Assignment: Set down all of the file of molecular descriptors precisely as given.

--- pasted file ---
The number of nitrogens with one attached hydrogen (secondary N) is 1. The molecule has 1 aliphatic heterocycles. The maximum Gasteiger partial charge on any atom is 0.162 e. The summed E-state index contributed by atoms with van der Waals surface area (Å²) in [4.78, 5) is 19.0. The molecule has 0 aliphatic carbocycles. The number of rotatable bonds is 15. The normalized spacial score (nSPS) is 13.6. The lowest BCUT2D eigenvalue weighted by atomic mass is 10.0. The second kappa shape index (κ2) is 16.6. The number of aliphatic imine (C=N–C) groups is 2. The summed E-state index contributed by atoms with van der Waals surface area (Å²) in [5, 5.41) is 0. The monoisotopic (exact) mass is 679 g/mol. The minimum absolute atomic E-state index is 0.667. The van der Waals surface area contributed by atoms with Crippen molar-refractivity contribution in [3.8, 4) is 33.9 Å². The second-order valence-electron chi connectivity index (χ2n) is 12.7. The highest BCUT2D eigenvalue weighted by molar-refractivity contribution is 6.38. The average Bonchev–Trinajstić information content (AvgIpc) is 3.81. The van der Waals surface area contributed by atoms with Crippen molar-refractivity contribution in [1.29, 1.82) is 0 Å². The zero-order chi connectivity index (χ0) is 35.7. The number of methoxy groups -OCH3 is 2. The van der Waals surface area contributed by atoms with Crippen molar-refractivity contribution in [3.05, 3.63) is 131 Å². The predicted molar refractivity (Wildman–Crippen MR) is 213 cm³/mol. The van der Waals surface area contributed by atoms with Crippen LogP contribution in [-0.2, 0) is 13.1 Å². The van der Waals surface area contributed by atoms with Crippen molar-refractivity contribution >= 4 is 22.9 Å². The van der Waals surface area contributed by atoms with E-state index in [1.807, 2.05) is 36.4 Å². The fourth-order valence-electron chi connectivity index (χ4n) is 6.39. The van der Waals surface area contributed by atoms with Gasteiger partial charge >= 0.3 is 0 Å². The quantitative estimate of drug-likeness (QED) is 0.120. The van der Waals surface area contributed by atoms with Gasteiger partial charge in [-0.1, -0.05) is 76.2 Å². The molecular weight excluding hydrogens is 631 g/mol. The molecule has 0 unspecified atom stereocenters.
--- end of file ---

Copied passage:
The number of nitrogens with one attached hydrogen (secondary N) is 1. The molecule has 1 aliphatic heterocycles. The maximum Gasteiger partial charge on any atom is 0.162 e. The summed E-state index contributed by atoms with van der Waals surface area (Å²) in [4.78, 5) is 19.0. The molecule has 0 aliphatic carbocycles. The number of rotatable bonds is 15. The normalized spacial score (nSPS) is 13.6. The lowest BCUT2D eigenvalue weighted by atomic mass is 10.0. The second kappa shape index (κ2) is 16.6. The number of aliphatic imine (C=N–C) groups is 2. The summed E-state index contributed by atoms with van der Waals surface area (Å²) in [5, 5.41) is 0. The monoisotopic (exact) mass is 679 g/mol. The minimum absolute atomic E-state index is 0.667. The van der Waals surface area contributed by atoms with Crippen molar-refractivity contribution in [3.8, 4) is 33.9 Å². The second-order valence-electron chi connectivity index (χ2n) is 12.7. The highest BCUT2D eigenvalue weighted by molar-refractivity contribution is 6.38. The average Bonchev–Trinajstić information content (AvgIpc) is 3.81. The van der Waals surface area contributed by atoms with Crippen molar-refractivity contribution in [1.29, 1.82) is 0 Å². The zero-order chi connectivity index (χ0) is 35.7. The number of methoxy groups -OCH3 is 2. The van der Waals surface area contributed by atoms with Crippen molar-refractivity contribution in [3.05, 3.63) is 131 Å². The predicted molar refractivity (Wildman–Crippen MR) is 213 cm³/mol. The van der Waals surface area contributed by atoms with Crippen LogP contribution in [-0.2, 0) is 13.1 Å². The van der Waals surface area contributed by atoms with Crippen molar-refractivity contribution >= 4 is 22.9 Å². The van der Waals surface area contributed by atoms with E-state index in [1.807, 2.05) is 36.4 Å². The fourth-order valence-electron chi connectivity index (χ4n) is 6.39. The van der Waals surface area contributed by atoms with Gasteiger partial charge >= 0.3 is 0 Å². The quantitative estimate of drug-likeness (QED) is 0.120. The van der Waals surface area contributed by atoms with Gasteiger partial charge in [-0.1, -0.05) is 76.2 Å². The molecular weight excluding hydrogens is 631 g/mol. The molecule has 0 unspecified atom stereocenters.